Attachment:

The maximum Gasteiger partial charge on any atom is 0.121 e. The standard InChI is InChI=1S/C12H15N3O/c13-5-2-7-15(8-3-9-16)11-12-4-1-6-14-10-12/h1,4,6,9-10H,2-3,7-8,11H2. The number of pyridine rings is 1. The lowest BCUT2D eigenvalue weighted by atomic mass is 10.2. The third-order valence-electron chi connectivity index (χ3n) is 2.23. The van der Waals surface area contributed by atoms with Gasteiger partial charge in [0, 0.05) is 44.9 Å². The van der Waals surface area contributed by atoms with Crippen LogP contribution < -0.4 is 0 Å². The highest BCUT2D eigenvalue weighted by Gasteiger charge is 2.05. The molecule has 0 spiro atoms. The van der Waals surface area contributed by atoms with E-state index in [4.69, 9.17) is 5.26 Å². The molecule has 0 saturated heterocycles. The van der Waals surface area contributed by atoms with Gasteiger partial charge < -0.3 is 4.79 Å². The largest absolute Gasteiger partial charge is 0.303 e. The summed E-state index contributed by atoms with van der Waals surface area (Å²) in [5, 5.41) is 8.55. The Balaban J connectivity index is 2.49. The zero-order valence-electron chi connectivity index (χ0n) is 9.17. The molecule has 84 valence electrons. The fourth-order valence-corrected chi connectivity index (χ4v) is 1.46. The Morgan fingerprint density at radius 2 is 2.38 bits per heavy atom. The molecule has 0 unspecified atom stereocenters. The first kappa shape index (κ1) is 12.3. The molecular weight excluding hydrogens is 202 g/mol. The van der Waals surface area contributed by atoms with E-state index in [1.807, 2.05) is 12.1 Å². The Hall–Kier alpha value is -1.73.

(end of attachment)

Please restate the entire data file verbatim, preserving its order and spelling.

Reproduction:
The maximum Gasteiger partial charge on any atom is 0.121 e. The standard InChI is InChI=1S/C12H15N3O/c13-5-2-7-15(8-3-9-16)11-12-4-1-6-14-10-12/h1,4,6,9-10H,2-3,7-8,11H2. The number of pyridine rings is 1. The lowest BCUT2D eigenvalue weighted by atomic mass is 10.2. The third-order valence-electron chi connectivity index (χ3n) is 2.23. The van der Waals surface area contributed by atoms with Gasteiger partial charge in [0, 0.05) is 44.9 Å². The van der Waals surface area contributed by atoms with Crippen LogP contribution < -0.4 is 0 Å². The highest BCUT2D eigenvalue weighted by Gasteiger charge is 2.05. The molecule has 0 spiro atoms. The van der Waals surface area contributed by atoms with E-state index in [4.69, 9.17) is 5.26 Å². The molecule has 0 saturated heterocycles. The van der Waals surface area contributed by atoms with Gasteiger partial charge < -0.3 is 4.79 Å². The largest absolute Gasteiger partial charge is 0.303 e. The summed E-state index contributed by atoms with van der Waals surface area (Å²) in [5, 5.41) is 8.55. The Balaban J connectivity index is 2.49. The zero-order valence-electron chi connectivity index (χ0n) is 9.17. The molecule has 84 valence electrons. The fourth-order valence-corrected chi connectivity index (χ4v) is 1.46. The Morgan fingerprint density at radius 2 is 2.38 bits per heavy atom. The molecule has 0 unspecified atom stereocenters. The first kappa shape index (κ1) is 12.3. The molecular weight excluding hydrogens is 202 g/mol. The van der Waals surface area contributed by atoms with E-state index in [1.807, 2.05) is 12.1 Å². The Hall–Kier alpha value is -1.73.